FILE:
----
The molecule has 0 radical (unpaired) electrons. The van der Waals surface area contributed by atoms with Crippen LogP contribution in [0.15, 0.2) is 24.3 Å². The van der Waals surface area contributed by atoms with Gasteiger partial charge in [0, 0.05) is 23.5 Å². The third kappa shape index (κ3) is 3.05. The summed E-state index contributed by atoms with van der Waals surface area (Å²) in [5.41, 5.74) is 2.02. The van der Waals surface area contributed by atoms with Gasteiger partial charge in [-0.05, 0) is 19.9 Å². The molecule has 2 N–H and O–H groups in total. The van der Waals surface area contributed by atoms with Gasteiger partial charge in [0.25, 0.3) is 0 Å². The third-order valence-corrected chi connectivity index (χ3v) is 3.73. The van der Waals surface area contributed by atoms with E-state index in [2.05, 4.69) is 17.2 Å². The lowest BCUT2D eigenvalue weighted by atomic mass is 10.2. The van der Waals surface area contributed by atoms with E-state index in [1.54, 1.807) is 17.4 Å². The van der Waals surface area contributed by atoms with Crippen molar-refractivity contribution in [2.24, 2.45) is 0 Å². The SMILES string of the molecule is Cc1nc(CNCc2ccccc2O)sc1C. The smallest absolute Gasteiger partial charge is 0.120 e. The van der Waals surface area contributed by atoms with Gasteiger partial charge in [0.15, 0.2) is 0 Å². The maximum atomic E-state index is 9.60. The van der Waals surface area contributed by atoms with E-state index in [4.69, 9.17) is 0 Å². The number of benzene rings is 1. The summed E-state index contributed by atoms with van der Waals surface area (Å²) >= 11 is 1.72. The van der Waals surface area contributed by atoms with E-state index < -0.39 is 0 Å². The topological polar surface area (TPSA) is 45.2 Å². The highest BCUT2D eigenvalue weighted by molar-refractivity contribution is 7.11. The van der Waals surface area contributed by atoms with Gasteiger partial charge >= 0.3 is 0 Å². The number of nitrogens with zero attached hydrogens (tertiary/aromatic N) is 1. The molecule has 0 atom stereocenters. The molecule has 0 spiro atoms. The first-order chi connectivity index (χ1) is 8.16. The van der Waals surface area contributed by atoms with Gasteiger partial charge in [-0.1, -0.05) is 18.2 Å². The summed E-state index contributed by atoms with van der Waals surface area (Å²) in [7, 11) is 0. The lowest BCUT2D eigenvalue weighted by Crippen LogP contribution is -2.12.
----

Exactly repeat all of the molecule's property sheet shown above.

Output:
The molecule has 0 radical (unpaired) electrons. The van der Waals surface area contributed by atoms with Crippen LogP contribution in [0.15, 0.2) is 24.3 Å². The van der Waals surface area contributed by atoms with Gasteiger partial charge in [0, 0.05) is 23.5 Å². The third kappa shape index (κ3) is 3.05. The summed E-state index contributed by atoms with van der Waals surface area (Å²) in [5.41, 5.74) is 2.02. The van der Waals surface area contributed by atoms with Gasteiger partial charge in [-0.05, 0) is 19.9 Å². The molecule has 2 N–H and O–H groups in total. The van der Waals surface area contributed by atoms with Gasteiger partial charge in [0.25, 0.3) is 0 Å². The third-order valence-corrected chi connectivity index (χ3v) is 3.73. The van der Waals surface area contributed by atoms with E-state index in [2.05, 4.69) is 17.2 Å². The lowest BCUT2D eigenvalue weighted by atomic mass is 10.2. The van der Waals surface area contributed by atoms with E-state index in [1.54, 1.807) is 17.4 Å². The van der Waals surface area contributed by atoms with Crippen molar-refractivity contribution in [2.24, 2.45) is 0 Å². The SMILES string of the molecule is Cc1nc(CNCc2ccccc2O)sc1C. The smallest absolute Gasteiger partial charge is 0.120 e. The van der Waals surface area contributed by atoms with Gasteiger partial charge in [0.15, 0.2) is 0 Å². The maximum atomic E-state index is 9.60. The van der Waals surface area contributed by atoms with E-state index in [4.69, 9.17) is 0 Å². The number of benzene rings is 1. The summed E-state index contributed by atoms with van der Waals surface area (Å²) >= 11 is 1.72. The van der Waals surface area contributed by atoms with E-state index < -0.39 is 0 Å². The topological polar surface area (TPSA) is 45.2 Å². The highest BCUT2D eigenvalue weighted by molar-refractivity contribution is 7.11. The van der Waals surface area contributed by atoms with Gasteiger partial charge >= 0.3 is 0 Å². The number of nitrogens with zero attached hydrogens (tertiary/aromatic N) is 1. The molecule has 0 atom stereocenters. The molecule has 0 spiro atoms. The first-order chi connectivity index (χ1) is 8.16. The van der Waals surface area contributed by atoms with Gasteiger partial charge in [-0.1, -0.05) is 18.2 Å². The summed E-state index contributed by atoms with van der Waals surface area (Å²) in [7, 11) is 0. The lowest BCUT2D eigenvalue weighted by Crippen LogP contribution is -2.12.